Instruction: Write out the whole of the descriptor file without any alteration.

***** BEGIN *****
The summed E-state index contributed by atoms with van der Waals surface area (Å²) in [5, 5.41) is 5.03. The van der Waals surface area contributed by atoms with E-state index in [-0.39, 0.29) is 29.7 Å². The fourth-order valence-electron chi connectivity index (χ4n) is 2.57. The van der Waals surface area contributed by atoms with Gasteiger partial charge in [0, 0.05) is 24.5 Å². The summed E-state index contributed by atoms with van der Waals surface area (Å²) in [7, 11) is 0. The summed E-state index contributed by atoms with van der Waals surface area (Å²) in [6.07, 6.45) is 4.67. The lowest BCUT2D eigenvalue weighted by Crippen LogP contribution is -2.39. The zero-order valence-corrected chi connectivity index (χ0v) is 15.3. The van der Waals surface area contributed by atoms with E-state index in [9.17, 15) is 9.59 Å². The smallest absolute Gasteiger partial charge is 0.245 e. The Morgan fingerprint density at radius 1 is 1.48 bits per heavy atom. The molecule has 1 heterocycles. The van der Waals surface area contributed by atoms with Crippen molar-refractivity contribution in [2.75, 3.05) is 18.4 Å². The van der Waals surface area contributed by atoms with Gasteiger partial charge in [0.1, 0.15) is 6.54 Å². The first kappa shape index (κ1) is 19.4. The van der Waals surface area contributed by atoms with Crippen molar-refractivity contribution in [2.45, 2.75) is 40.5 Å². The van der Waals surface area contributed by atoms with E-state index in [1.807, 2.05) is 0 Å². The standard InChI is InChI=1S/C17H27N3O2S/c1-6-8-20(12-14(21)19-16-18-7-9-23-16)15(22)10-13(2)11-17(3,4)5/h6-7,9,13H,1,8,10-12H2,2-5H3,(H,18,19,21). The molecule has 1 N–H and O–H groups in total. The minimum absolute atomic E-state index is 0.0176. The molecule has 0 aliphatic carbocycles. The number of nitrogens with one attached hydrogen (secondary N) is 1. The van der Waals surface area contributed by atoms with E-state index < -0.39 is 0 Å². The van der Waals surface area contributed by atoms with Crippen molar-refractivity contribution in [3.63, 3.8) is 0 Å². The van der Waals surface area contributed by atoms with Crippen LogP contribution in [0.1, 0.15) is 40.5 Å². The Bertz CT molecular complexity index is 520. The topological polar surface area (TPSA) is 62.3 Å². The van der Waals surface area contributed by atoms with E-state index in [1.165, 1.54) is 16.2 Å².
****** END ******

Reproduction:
The summed E-state index contributed by atoms with van der Waals surface area (Å²) in [5, 5.41) is 5.03. The van der Waals surface area contributed by atoms with E-state index in [-0.39, 0.29) is 29.7 Å². The fourth-order valence-electron chi connectivity index (χ4n) is 2.57. The van der Waals surface area contributed by atoms with Gasteiger partial charge in [0, 0.05) is 24.5 Å². The summed E-state index contributed by atoms with van der Waals surface area (Å²) in [7, 11) is 0. The summed E-state index contributed by atoms with van der Waals surface area (Å²) in [6.07, 6.45) is 4.67. The lowest BCUT2D eigenvalue weighted by Crippen LogP contribution is -2.39. The zero-order valence-corrected chi connectivity index (χ0v) is 15.3. The van der Waals surface area contributed by atoms with E-state index in [9.17, 15) is 9.59 Å². The smallest absolute Gasteiger partial charge is 0.245 e. The Morgan fingerprint density at radius 1 is 1.48 bits per heavy atom. The molecule has 1 heterocycles. The van der Waals surface area contributed by atoms with Crippen molar-refractivity contribution in [2.75, 3.05) is 18.4 Å². The van der Waals surface area contributed by atoms with Gasteiger partial charge in [0.1, 0.15) is 6.54 Å². The first kappa shape index (κ1) is 19.4. The van der Waals surface area contributed by atoms with Crippen molar-refractivity contribution in [2.45, 2.75) is 40.5 Å². The van der Waals surface area contributed by atoms with E-state index in [1.807, 2.05) is 0 Å². The standard InChI is InChI=1S/C17H27N3O2S/c1-6-8-20(12-14(21)19-16-18-7-9-23-16)15(22)10-13(2)11-17(3,4)5/h6-7,9,13H,1,8,10-12H2,2-5H3,(H,18,19,21). The molecule has 1 N–H and O–H groups in total. The minimum absolute atomic E-state index is 0.0176. The molecule has 0 aliphatic carbocycles. The number of nitrogens with one attached hydrogen (secondary N) is 1. The van der Waals surface area contributed by atoms with E-state index < -0.39 is 0 Å². The van der Waals surface area contributed by atoms with Crippen molar-refractivity contribution in [3.63, 3.8) is 0 Å². The van der Waals surface area contributed by atoms with Crippen LogP contribution in [0.1, 0.15) is 40.5 Å². The Bertz CT molecular complexity index is 520. The topological polar surface area (TPSA) is 62.3 Å². The van der Waals surface area contributed by atoms with E-state index in [1.165, 1.54) is 16.2 Å².